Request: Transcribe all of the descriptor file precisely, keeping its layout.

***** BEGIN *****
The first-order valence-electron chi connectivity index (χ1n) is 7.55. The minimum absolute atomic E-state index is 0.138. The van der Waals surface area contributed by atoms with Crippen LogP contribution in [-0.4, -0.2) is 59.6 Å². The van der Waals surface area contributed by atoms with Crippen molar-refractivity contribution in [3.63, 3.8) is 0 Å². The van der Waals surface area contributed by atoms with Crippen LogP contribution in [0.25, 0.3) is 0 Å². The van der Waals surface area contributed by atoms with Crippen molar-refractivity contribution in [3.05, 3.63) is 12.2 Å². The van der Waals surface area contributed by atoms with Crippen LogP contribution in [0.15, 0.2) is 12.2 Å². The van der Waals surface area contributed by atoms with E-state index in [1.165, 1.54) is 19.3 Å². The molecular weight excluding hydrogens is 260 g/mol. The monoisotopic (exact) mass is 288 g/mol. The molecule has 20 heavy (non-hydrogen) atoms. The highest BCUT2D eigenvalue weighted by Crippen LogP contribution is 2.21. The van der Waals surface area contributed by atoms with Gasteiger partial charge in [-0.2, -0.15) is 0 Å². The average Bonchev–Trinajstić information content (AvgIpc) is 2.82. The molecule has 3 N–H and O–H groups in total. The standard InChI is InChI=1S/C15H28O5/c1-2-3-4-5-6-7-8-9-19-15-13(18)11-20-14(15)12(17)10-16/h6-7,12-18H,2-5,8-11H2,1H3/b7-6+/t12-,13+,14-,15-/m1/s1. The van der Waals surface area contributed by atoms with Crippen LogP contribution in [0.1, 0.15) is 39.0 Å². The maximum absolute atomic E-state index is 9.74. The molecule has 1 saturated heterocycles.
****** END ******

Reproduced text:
The first-order valence-electron chi connectivity index (χ1n) is 7.55. The minimum absolute atomic E-state index is 0.138. The van der Waals surface area contributed by atoms with Crippen LogP contribution in [-0.4, -0.2) is 59.6 Å². The van der Waals surface area contributed by atoms with Crippen molar-refractivity contribution in [3.63, 3.8) is 0 Å². The van der Waals surface area contributed by atoms with Crippen LogP contribution in [0.25, 0.3) is 0 Å². The van der Waals surface area contributed by atoms with Crippen molar-refractivity contribution in [3.05, 3.63) is 12.2 Å². The van der Waals surface area contributed by atoms with Crippen LogP contribution in [0.15, 0.2) is 12.2 Å². The van der Waals surface area contributed by atoms with E-state index in [1.165, 1.54) is 19.3 Å². The molecular weight excluding hydrogens is 260 g/mol. The monoisotopic (exact) mass is 288 g/mol. The molecule has 20 heavy (non-hydrogen) atoms. The highest BCUT2D eigenvalue weighted by Crippen LogP contribution is 2.21. The van der Waals surface area contributed by atoms with Gasteiger partial charge in [-0.2, -0.15) is 0 Å². The average Bonchev–Trinajstić information content (AvgIpc) is 2.82. The molecule has 3 N–H and O–H groups in total. The standard InChI is InChI=1S/C15H28O5/c1-2-3-4-5-6-7-8-9-19-15-13(18)11-20-14(15)12(17)10-16/h6-7,12-18H,2-5,8-11H2,1H3/b7-6+/t12-,13+,14-,15-/m1/s1. The van der Waals surface area contributed by atoms with Crippen LogP contribution in [0.1, 0.15) is 39.0 Å². The maximum absolute atomic E-state index is 9.74. The molecule has 1 saturated heterocycles.